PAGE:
What You Never Knew About Procrastination and How to Cure It
It’s a serious problem if . . .
So how do you know if you’re a chronic procrastinator? “You find that you procrastinate at home, at school, at work, in relationships. You don’t pay your bills on time . . . You miss sporting events, concerts because you never got the ticket,” says Ferrari. “You’re late for any social gathering, you’ll miss doctor’s appointments because you’re never there on time, the refrigerator is empty because you never restock it in time, food goes bad because you never eat it on time. If you do all those kind of things, you probably are a chronic procrastinator.”
Read on to find out how people become procrastinators.
How people become chronic procrastinators
There are several factors that can lead one to becoming a chronic procrastinator. Here are a couple of them, according to the procrastination expert:
- Your dad: “It’s typically cold, demanding stern fathers that cause boys and girls to be procrastinators,” Ferrari says. Children with strict dads use procrastination as a way to cope because they can’t rebel.
- You care too much about what others think of you: Some people procrastinate because they care too much about public perception. The pressure to seem perfect is particularly strong for these people. The chronic procrastinators prefer people to see them as procrastinators that don’t get around to doing tasks rather than simply being incompetent.
- Society: We live in a world where society doesn’t reward punctuality. Instead, we’re penalized for being late, which doesn’t give any of us incentive to complete tasks ahead of time. “We punish people if they file their taxes late. We give them a bill. If we pay off our credit card late, we charge them a late fee. But what if you pay your card on time and what if you’ve paid your mortgage off? There’s no gift here.”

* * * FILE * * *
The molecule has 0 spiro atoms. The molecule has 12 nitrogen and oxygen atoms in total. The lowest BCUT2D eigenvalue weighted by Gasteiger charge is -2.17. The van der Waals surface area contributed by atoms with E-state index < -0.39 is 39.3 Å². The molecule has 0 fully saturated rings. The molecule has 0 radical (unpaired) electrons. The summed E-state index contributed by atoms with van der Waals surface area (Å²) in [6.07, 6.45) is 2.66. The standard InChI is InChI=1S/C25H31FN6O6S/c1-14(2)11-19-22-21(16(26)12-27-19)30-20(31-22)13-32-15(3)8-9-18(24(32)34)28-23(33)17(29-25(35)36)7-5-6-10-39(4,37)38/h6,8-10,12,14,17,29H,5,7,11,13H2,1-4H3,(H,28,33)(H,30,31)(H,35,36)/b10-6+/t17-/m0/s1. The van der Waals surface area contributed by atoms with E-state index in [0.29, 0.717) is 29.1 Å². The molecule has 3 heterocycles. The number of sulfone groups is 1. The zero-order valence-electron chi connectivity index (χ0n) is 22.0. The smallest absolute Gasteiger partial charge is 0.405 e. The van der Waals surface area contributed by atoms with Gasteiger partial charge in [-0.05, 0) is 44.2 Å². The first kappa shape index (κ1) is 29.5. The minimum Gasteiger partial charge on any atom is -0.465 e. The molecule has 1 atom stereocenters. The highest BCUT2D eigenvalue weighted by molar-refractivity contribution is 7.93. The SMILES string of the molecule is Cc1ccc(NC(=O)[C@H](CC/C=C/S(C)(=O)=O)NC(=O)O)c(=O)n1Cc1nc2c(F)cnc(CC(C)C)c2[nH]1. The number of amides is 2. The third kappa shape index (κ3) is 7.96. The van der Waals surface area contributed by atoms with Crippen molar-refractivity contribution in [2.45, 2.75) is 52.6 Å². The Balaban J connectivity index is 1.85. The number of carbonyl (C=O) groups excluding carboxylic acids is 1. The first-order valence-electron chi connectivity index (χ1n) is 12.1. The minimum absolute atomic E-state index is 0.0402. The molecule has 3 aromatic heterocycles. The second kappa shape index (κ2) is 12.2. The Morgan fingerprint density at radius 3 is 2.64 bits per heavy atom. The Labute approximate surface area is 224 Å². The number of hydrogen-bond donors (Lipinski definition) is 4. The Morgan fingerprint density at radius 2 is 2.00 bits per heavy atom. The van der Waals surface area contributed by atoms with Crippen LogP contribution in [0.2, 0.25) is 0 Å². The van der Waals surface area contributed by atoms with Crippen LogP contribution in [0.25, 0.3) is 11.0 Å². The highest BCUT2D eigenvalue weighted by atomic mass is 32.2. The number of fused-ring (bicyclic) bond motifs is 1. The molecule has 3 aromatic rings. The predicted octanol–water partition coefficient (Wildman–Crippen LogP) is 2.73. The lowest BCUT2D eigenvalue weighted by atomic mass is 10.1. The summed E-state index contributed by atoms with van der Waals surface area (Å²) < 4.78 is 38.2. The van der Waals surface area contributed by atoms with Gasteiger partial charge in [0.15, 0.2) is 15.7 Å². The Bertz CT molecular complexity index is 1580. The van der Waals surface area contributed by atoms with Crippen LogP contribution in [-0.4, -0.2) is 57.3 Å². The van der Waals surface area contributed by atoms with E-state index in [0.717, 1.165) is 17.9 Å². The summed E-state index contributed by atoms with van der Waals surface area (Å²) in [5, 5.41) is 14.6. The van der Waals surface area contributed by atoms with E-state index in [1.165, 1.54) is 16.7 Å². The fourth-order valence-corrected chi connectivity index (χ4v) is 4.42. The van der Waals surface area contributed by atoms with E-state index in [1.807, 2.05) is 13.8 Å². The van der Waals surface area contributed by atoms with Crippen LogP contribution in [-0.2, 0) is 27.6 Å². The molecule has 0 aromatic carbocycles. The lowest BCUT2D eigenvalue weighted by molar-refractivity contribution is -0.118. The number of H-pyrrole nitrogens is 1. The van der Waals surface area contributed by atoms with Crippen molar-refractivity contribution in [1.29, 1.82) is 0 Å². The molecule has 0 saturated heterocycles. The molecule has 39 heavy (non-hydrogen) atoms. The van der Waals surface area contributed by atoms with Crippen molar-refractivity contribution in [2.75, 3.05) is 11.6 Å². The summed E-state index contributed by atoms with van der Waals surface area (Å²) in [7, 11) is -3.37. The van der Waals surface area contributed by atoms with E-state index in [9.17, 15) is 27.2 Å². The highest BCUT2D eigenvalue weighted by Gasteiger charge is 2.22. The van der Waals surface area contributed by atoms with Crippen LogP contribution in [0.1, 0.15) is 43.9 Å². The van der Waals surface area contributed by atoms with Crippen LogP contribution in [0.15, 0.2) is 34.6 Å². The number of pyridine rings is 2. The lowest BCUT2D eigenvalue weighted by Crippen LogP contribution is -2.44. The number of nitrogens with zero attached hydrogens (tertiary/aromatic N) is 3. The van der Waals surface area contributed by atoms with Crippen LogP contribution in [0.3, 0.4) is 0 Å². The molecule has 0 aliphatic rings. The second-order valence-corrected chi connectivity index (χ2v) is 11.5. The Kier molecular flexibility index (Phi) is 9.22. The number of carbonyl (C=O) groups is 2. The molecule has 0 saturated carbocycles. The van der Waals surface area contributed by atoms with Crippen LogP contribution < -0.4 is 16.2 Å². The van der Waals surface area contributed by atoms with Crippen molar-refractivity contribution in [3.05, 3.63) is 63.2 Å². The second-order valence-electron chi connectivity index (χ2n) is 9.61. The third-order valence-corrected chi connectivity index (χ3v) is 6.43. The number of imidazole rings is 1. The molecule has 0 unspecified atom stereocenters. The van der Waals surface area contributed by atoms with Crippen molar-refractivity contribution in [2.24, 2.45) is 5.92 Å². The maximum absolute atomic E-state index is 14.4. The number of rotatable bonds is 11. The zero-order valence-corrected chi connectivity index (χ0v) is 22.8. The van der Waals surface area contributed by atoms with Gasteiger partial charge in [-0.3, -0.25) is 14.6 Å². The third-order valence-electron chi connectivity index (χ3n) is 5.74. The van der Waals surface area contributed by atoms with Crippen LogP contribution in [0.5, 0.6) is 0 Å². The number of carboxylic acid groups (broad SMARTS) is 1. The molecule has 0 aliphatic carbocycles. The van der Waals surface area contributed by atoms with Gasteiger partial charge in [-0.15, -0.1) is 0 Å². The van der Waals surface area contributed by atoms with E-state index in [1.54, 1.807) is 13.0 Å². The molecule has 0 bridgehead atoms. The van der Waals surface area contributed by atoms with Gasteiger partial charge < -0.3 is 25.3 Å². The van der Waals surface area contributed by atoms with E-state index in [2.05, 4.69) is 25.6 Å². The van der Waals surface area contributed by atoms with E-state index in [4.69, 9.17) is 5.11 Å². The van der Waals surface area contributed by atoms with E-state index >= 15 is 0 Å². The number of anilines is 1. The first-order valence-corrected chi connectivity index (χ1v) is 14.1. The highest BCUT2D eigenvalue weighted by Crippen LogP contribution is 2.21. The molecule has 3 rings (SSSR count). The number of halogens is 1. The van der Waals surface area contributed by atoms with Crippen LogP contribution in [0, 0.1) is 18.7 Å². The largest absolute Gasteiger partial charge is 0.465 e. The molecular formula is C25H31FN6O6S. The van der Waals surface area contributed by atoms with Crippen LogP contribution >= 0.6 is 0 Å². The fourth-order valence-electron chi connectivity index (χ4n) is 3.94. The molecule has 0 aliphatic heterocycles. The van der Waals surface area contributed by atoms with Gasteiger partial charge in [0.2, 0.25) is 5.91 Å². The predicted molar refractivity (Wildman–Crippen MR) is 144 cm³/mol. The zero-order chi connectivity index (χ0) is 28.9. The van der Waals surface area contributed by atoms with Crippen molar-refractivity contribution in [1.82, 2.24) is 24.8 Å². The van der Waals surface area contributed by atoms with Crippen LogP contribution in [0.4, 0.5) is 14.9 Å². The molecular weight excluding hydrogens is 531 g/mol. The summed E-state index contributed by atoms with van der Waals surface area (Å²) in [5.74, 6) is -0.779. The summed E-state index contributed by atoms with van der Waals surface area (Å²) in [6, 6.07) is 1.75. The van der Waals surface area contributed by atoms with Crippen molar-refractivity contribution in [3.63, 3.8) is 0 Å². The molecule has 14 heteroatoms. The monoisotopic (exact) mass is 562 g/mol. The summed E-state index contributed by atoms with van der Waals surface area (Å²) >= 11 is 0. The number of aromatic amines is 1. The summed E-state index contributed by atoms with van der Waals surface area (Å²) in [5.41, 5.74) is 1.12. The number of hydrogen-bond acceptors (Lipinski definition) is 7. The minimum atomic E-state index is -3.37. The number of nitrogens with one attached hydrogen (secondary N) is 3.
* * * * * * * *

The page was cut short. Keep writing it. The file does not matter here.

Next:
The cure for procrastination
For those who have deep-rooted issues with procrastination, it seems that cognitive behavioral therapy, a type of mental health counseling, is the most effective method. This kind of psychotherapy attempts to reroute inaccurate, harmful, or negative thoughts.
Ferrari suggests a couple more ways that might help chronic procrastinators:
- Surround yourself with doers: It’s healthy for a chronic procrastinator to surround herself with people who are likely to do things. It’ll be a good influence on those with a tendency to delay tasks.
- Just start somewhere: Just take a small step at a time. For example, if you’re supposed to write an essay, start with a few paragraphs, and if that’s too much for you, resolve to write just one. If that’s still overwhelming, stick to a couple of sentences or even a few words.
- Set up a reward system: “People like to do things they enjoy doing,” says Ferrari. He recommends rewarding yourself with something you enjoy after you complete something that you’ve been dreading to do. For example, reward yourself with half an hour of Desperate Housewives after doing laundry.
- Public posting: Because procrastinators care so much about how others view them, they are more likely to do tasks when they publicly announce it. Take to Twitter, Facebook, or any other social media outlet and state the task you’re going to do. Then when you’ve completed it, let everyone know that you’ve done what you set out to do. The “likes” and congratulatory tweets will feel very satisfying.
So what if I am one?
If you’re reading this and feel that you fit the profile of a chronic procrastinator, you may think that it’s not a big deal to be one. After all, your life might be functioning fine, and you’ve made it through many of the setbacks caused by your procrastination. However, keep in mind that it may catch up with you one day, and it can get to a point where it disrupts your life and negatively impact other people’s opinion of your character. Further, it’s not exactly comfortable living as a chronic procrastinator. In fact, Ferrari found that procrastinators have more regrets than nonprocrastinators for things that they didn’t do. “Stop stressing yourself over it. Life is short — leave a legacy,” says Ferrari. “There are too many places to see and too many things to do in life to just procrastinate and wait and living in a bubble of fear of getting it done.”